It also takes exits in a way that doesn’t match most human drivers, attempting to drive right down the center, which means it will turn later than a typical human driver, for a less smooth turn — and an issue for people supervising it in driver assist mode because they don’t know if they need to intervene. In driver assist you need to telegraph intentions better to keep the driver confident.
Most of the jerky driving was due to the erratic planning, but in a few cases the car’s own execution of simple plans was strange. Wild swings of the steering wheel are common. At one intersection, the steering motor sat making odd clicking noises while not actually moving, as though it were being engaged for very short periods.
The vehicle scores very poorly for road citizenship (which is part of planning in many ways.) I tried to avoid having cars behind me, and many times I needed to intervene and tell the car to go to avoid being a burden. Since I was testing out the system, I will admit that I was unfair to some of the drivers behind me, but nothing too terrible or I intervened. The car is also sudden with lane changes sometimes.
The safety record was unacceptable. I would have 1-3 safety interventions in each 3.5 mile loop. While it’s not 100% sure it would not have recovered on its own, if so, it would still be a bad situation to veer off the road and just barely make it back. Particularly if this happens with other drivers around
How to make a Street Autopilot
If Tesla were actually trying to make a Street Autopilot driver assist system, it should do it differently. A driver assist system has to make driving easier, not more scary.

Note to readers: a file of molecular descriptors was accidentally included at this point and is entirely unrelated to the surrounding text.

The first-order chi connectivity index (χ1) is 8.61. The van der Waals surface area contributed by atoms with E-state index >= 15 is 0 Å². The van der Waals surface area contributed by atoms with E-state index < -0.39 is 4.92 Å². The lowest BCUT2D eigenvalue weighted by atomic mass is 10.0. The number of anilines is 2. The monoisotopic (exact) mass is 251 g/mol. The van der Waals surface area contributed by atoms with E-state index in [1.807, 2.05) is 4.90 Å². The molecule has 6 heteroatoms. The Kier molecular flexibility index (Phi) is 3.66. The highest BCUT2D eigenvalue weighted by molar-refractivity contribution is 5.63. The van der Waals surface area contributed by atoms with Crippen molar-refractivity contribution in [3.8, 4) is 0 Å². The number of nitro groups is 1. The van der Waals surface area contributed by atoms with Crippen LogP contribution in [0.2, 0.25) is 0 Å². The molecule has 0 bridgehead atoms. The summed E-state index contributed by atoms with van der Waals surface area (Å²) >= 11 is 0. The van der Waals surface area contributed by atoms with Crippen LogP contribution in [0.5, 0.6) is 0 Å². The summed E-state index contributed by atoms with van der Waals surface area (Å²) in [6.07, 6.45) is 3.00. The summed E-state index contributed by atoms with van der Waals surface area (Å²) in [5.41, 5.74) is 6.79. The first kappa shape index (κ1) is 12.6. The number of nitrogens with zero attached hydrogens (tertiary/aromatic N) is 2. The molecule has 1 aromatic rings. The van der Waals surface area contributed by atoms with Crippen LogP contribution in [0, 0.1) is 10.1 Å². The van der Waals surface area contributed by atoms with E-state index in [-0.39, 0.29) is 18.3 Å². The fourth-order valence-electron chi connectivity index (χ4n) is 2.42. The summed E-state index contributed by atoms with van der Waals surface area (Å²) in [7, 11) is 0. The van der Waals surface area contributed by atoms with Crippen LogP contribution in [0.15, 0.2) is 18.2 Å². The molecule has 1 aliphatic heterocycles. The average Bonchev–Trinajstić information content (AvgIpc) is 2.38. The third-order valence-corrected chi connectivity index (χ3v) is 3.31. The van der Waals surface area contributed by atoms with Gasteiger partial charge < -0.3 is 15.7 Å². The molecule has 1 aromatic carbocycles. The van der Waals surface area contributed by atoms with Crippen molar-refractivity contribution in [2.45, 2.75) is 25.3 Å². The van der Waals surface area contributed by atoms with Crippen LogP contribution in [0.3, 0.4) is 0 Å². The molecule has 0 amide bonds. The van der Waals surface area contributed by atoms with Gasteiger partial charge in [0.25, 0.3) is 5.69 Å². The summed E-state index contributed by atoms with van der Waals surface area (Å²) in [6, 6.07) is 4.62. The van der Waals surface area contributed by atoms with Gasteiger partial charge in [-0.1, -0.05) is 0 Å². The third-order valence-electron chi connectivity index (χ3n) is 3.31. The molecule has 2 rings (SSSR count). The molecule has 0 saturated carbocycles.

To do that, you would not have the car try any situation it can’t handle reliably. This might mean that if requires the driver to take over for unusual turns and intersections rather than having the driver see if the car handles it this time.
A good plan is to telegraph intentions to the driver as early as possible. I would add a heads-up display to a car of this sort, and on the heads-up display, paint the car’s plan on top of the real world. The driver can then see if that plan makes sense, and allow the car to follow it when it does. The plan should deliberately have red points where it says, “you will be taking over here” so they are visible well in advance.
It might be a fine and usable product if it just gave you options to confirm, like “turn now” and “drive this lane for 3 miles” and all you have to do is be ready for rare errors. And no errors that involve veering into things, obviously. The sooner the car realizes it wants to do something unusual, the sooner it should let you know.
Tesla has a long way to go on this product. It might be nice if they put their energy into things that would be more useful to drivers, while still working on their self-drive ambitions. While it’s very hard for them to retroactively add a LIDAR to their cars, adding mapping is a software problem. Indeed, they could take the approach of companies like MobilEye, which make use of their giant fleet of cars in order to build and constantly update their maps. Tesla is one of a very few companies that has a giant fleet that they can load software into to do the mapping job. Other companies should be jealous of that ability. (Tesla does use the fleet to gather training data for their systems and for some map updates, but doesn’t do more detailed maps.)
Many people have tried Tesla “FSD” (Street Autopilot) and been impressed. This is only because they haven’t worked on real self-driving cars. They think being able to handle many situations is impressive, and it is by some standards. It’s what you don’t handle that matters, though. Tesla’s performance is beyond what Waymo could do a decade ago, though it does it without a map, which is impressive but the wrong path.
Elon Musk has sadly predicted that Tesla FSD would be ready “very soon” for the past 4 years or more. Even fans are starting to be wary of those promises. It still has a long way to go, and Elon and his team need to go take rides in Waymo cars in Arizona or California for a while to reset their expectations. Then get to work.